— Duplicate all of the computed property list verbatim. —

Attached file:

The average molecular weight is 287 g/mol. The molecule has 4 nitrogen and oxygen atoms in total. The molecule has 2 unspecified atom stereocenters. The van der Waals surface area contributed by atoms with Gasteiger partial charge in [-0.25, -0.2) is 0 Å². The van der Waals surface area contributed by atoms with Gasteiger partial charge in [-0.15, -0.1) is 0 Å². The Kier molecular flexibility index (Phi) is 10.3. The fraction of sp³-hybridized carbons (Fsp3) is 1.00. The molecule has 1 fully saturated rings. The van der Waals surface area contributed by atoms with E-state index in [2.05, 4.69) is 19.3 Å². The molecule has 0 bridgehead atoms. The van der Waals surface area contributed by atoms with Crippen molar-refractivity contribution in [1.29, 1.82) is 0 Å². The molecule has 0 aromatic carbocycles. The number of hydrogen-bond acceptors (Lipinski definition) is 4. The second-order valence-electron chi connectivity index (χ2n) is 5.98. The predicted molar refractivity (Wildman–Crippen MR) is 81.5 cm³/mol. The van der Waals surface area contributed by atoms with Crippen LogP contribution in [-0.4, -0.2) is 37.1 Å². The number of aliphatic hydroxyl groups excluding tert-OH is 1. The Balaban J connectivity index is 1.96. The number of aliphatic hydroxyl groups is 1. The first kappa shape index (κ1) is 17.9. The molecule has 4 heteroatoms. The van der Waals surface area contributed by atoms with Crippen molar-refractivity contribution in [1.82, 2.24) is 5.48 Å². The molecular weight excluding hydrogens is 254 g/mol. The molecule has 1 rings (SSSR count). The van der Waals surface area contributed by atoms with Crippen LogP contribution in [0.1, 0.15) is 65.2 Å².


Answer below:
The average molecular weight is 287 g/mol. The molecule has 4 nitrogen and oxygen atoms in total. The molecule has 2 unspecified atom stereocenters. The van der Waals surface area contributed by atoms with Gasteiger partial charge in [-0.25, -0.2) is 0 Å². The van der Waals surface area contributed by atoms with Gasteiger partial charge in [-0.15, -0.1) is 0 Å². The Kier molecular flexibility index (Phi) is 10.3. The fraction of sp³-hybridized carbons (Fsp3) is 1.00. The molecule has 1 fully saturated rings. The van der Waals surface area contributed by atoms with E-state index in [2.05, 4.69) is 19.3 Å². The molecule has 0 bridgehead atoms. The van der Waals surface area contributed by atoms with Crippen molar-refractivity contribution in [1.29, 1.82) is 0 Å². The molecule has 0 aromatic carbocycles. The number of hydrogen-bond acceptors (Lipinski definition) is 4. The second-order valence-electron chi connectivity index (χ2n) is 5.98. The predicted molar refractivity (Wildman–Crippen MR) is 81.5 cm³/mol. The van der Waals surface area contributed by atoms with Crippen LogP contribution in [-0.4, -0.2) is 37.1 Å². The number of aliphatic hydroxyl groups excluding tert-OH is 1. The Balaban J connectivity index is 1.96. The number of aliphatic hydroxyl groups is 1. The first kappa shape index (κ1) is 17.9. The molecule has 4 heteroatoms. The van der Waals surface area contributed by atoms with Crippen molar-refractivity contribution in [1.82, 2.24) is 5.48 Å². The molecular weight excluding hydrogens is 254 g/mol. The molecule has 1 rings (SSSR count). The van der Waals surface area contributed by atoms with Crippen LogP contribution in [0.1, 0.15) is 65.2 Å².